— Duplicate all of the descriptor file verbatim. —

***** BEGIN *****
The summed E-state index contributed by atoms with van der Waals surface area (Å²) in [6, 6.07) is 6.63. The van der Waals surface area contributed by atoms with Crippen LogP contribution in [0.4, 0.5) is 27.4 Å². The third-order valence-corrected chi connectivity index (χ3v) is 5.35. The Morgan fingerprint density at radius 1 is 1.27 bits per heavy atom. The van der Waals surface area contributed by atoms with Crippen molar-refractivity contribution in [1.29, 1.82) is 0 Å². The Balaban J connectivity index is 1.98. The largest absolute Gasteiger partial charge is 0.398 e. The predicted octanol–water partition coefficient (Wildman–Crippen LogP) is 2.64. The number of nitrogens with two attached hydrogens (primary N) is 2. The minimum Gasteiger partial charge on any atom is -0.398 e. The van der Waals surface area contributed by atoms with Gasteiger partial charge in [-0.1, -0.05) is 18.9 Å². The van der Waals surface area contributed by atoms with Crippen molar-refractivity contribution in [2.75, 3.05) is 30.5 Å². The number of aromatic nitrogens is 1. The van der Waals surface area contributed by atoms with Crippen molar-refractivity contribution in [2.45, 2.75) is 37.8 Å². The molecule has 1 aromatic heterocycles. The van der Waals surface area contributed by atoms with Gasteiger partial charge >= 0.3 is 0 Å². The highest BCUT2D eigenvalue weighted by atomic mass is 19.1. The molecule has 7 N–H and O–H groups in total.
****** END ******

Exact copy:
The summed E-state index contributed by atoms with van der Waals surface area (Å²) in [6, 6.07) is 6.63. The van der Waals surface area contributed by atoms with Crippen LogP contribution in [0.4, 0.5) is 27.4 Å². The third-order valence-corrected chi connectivity index (χ3v) is 5.35. The Morgan fingerprint density at radius 1 is 1.27 bits per heavy atom. The van der Waals surface area contributed by atoms with Crippen molar-refractivity contribution in [1.29, 1.82) is 0 Å². The Balaban J connectivity index is 1.98. The largest absolute Gasteiger partial charge is 0.398 e. The predicted octanol–water partition coefficient (Wildman–Crippen LogP) is 2.64. The number of nitrogens with two attached hydrogens (primary N) is 2. The minimum Gasteiger partial charge on any atom is -0.398 e. The van der Waals surface area contributed by atoms with Gasteiger partial charge in [-0.1, -0.05) is 18.9 Å². The van der Waals surface area contributed by atoms with Crippen molar-refractivity contribution in [2.75, 3.05) is 30.5 Å². The number of aromatic nitrogens is 1. The van der Waals surface area contributed by atoms with Crippen molar-refractivity contribution in [2.45, 2.75) is 37.8 Å². The molecule has 1 aromatic heterocycles. The van der Waals surface area contributed by atoms with Gasteiger partial charge >= 0.3 is 0 Å². The highest BCUT2D eigenvalue weighted by atomic mass is 19.1. The molecule has 7 N–H and O–H groups in total.